A mattress can be one of the hardest things to buy. So Consumer Reports tested a dozen queen-size foam and innerspring mattresses, ranging in price from less than $500 to nearly $2,000.
"Body support is our most important test. We map the natural curve of the spine for a range of people," Consumer Reports' Chris Regan said.
Then testers record how well each mattress maintains that curve when sleeping on your back. Testers also check how well your body is supported when sleeping on your side.
In another test, an increasing amount of weight is applied to the mattress to check for firmness. Many of the mattresses tested aren't as firm as they claim.
And another test checks for durability by rolling a heavy weight over each mattress 30,000 times.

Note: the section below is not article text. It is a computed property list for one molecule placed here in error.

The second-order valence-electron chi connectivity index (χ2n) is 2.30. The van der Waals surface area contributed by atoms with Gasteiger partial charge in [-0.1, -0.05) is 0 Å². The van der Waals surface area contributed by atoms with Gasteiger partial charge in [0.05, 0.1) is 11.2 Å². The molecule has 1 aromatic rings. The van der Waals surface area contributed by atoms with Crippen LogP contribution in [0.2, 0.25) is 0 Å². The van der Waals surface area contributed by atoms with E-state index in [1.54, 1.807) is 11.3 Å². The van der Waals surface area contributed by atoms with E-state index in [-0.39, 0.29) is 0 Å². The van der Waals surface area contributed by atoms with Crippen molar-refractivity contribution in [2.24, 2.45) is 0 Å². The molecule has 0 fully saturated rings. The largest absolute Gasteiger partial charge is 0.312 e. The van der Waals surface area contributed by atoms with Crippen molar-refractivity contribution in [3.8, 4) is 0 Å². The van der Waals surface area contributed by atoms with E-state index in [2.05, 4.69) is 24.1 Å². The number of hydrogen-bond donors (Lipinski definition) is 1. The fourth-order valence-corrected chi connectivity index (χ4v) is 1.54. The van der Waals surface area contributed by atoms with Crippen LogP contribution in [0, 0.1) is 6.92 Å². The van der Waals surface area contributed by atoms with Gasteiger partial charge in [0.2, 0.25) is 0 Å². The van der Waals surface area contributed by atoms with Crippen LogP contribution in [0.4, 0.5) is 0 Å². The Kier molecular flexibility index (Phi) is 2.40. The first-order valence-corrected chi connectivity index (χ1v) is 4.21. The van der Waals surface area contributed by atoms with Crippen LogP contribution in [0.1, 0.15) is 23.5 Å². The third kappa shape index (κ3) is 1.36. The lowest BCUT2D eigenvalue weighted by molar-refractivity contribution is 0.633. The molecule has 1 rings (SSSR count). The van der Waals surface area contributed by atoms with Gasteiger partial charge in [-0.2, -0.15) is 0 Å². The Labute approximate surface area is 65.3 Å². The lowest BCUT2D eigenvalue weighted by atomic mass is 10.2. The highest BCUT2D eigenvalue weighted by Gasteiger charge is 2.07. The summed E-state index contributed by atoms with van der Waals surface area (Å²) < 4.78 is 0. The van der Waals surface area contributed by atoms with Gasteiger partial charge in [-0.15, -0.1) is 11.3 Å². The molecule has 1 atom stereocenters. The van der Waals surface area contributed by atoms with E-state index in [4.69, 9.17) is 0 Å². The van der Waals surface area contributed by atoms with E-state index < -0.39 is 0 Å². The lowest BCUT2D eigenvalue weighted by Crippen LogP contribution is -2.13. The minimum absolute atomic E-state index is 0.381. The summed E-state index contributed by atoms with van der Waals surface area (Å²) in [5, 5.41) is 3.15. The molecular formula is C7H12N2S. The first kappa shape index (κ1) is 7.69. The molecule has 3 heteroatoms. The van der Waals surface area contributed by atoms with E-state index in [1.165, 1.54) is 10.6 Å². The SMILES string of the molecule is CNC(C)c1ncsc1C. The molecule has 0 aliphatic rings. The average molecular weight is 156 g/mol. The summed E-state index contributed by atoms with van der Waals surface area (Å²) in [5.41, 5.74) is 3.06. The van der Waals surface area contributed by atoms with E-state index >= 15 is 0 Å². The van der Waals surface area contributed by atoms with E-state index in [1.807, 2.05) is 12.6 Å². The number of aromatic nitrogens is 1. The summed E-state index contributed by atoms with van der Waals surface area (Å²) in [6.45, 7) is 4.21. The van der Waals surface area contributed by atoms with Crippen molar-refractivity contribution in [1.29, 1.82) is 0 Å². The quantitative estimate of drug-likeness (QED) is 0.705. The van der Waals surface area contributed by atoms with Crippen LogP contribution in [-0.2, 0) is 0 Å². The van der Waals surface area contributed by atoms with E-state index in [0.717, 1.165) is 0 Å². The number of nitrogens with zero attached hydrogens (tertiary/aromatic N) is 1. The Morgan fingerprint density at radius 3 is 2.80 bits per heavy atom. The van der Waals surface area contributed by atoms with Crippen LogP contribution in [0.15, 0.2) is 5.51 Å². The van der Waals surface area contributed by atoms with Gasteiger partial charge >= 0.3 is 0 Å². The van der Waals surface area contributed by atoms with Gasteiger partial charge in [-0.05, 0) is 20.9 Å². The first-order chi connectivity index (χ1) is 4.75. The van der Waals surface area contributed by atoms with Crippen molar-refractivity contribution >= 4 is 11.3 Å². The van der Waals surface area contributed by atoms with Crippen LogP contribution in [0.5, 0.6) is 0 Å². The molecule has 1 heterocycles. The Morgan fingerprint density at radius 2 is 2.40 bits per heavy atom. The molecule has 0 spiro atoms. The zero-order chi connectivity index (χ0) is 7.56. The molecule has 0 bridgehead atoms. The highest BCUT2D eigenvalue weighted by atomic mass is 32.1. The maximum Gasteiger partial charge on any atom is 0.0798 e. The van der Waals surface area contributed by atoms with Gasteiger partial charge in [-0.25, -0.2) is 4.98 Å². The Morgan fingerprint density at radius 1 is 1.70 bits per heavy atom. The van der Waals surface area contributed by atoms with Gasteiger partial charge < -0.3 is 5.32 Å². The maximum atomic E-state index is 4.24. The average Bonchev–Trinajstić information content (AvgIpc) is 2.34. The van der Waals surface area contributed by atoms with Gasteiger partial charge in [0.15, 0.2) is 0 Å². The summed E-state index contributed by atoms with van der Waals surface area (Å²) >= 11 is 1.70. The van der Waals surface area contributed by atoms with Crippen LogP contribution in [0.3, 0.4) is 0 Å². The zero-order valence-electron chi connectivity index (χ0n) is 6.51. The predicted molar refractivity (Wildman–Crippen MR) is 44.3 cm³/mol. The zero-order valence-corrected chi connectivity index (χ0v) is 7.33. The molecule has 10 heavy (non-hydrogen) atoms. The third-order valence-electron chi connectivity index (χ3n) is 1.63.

Consumer Reports also cut open the mattresses to inspect the construction. It turns out you don't have to spend a fortune to get a good mattress.
"Higher-priced frills, like additional coils or fancier fabrics, really don't guarantee a better mattressm," Regan said.
Consumer Reports named the following three queen-size mattresses that cost under a $1,000 "Best Buys:"
For innersprings, the pick went to Simmons Glover Park from Sears for $780, and a Serta Perfect Sleeper Elite from Macy's for $835.
For foam mattresses, the Novaform Serafina from Costco. It comes in this box. You just roll it out, and it's ready for you to get a good night's sleep. The cost is $900.
Consumer Reports says its ratings are a place to start, but it's best to try out a mattress in the store. If you can't do that, check the return policy carefully and make sure there are no restocking fees. While you can't try out the Costco mattress, you can return it for free if you don't like it, and there is no charge for pickup.
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